(E) The employer shall inform any person who launders or cleans protective clothing or equipment contaminated with cadmium of the potentially harmful effects of exposure to cadmium, and that the clothing and equipment should be laundered or cleaned in a manner to effectively prevent the release of airborne cadmium in excess of the PEL.
(j) Hygiene Areas and Practices.
(1) General.
For employees whose airborne exposure to cadmium is above the PEL, the employer shall provide clean change rooms, handwashing facilities, showers, and lunchroom facilities that comply with sections 1524, 1526 and 1527.
(2) Change Rooms.
The employer shall assure that change rooms are equipped with separate storage facilities for street clothes and for protective clothing and equipment, which are designed to prevent dispersion of cadmium and contamination of the employee's street clothes.
(3) Showers and Handwashing Facilities.
(A) The employer shall assure that employees whose airborne exposure to cadmium is above the PEL shower during the end of the work shift.
(B) The employer shall assure that employees who are exposed to cadmium above the PEL wash their hands and faces prior to eating, drinking, smoking, chewing tobacco or gum, or applying cosmetics.
(4) Lunchroom Facilities.
(A) The employer shall assure that the lunchroom facilities are readily accessible to employees, that tables for eating are maintained free of cadmium, and that no employee in a lunchroom facility is exposed at any time to cadmium at or above a concentration of 2.5g/m3.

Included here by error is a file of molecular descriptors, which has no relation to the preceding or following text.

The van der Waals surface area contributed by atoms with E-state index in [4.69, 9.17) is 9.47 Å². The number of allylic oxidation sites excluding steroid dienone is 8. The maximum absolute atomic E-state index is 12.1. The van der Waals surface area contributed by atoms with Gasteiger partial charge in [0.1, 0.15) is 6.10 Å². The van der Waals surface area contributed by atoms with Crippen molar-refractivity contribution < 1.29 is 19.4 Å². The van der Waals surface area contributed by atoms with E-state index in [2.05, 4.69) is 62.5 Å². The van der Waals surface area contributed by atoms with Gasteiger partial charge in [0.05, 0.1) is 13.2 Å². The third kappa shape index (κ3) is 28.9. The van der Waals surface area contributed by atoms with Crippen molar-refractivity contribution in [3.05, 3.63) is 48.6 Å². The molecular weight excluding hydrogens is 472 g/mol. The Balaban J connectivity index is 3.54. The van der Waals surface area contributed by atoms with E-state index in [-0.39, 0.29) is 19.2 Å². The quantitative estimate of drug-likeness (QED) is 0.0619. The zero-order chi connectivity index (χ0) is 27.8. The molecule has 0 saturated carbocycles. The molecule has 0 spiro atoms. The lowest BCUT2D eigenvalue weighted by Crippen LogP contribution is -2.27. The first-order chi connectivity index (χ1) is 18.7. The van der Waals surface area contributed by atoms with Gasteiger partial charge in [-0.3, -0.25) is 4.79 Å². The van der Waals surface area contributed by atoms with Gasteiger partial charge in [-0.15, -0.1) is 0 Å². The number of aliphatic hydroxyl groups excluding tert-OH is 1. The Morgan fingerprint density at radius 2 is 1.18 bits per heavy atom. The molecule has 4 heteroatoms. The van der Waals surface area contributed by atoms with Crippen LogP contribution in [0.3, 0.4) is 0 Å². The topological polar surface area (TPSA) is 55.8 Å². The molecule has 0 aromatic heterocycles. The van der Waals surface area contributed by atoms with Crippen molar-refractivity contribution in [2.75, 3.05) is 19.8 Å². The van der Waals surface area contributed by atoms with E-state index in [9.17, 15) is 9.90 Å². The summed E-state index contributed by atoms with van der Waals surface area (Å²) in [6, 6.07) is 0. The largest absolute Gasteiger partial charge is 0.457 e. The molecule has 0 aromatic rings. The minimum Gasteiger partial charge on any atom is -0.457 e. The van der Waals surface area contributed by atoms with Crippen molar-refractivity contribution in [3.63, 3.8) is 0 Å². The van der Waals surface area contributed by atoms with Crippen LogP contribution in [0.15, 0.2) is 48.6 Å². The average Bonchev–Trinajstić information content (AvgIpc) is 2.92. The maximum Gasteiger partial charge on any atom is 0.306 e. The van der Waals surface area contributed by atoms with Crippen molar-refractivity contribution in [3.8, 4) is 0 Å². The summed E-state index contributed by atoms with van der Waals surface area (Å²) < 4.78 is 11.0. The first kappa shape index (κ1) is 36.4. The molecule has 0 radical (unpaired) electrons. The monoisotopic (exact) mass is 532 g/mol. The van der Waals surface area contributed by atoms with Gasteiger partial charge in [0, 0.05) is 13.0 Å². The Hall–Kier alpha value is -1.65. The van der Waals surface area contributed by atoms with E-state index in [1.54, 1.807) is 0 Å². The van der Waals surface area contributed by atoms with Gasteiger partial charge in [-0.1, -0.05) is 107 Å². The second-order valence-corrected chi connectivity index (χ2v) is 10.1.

(B) The employer shall assure that employees do not enter lunchroom facilities with protective work clothing or equipment unless surface cadmium has been removed from the clothing and equipment by HEPA vacuuming or some other method that removes cadmium dust without dispersing it.
(k) Housekeeping.
(1) All surfaces shall be maintained as free as practicable of accumulations of cadmium.
(2) All spills and sudden releases of material containing cadmium shall be cleaned up as soon as possible.
(3) Surfaces contaminated with cadmium shall, wherever possible, be cleaned by vacuuming or other methods that minimize the likelihood of cadmium becoming airborne.
(4) HEPA-filtered vacuuming equipment or equally effective filtration methods shall be used for vacuuming. The equipment shall be used and emptied in a manner that minimizes the reentry of cadmium into the workplace.
(5) Shoveling, dry or wet sweeping, and brushing may be used only where vacuuming or other methods that minimize the likelihood of cadmium becoming airborne have been tried and found not to be effective.
(6) Compressed air shall not be used to remove cadmium from any surface unless the compressed air is used in conjunction with a ventilation system designed to capture the dust cloud created by the compressed air.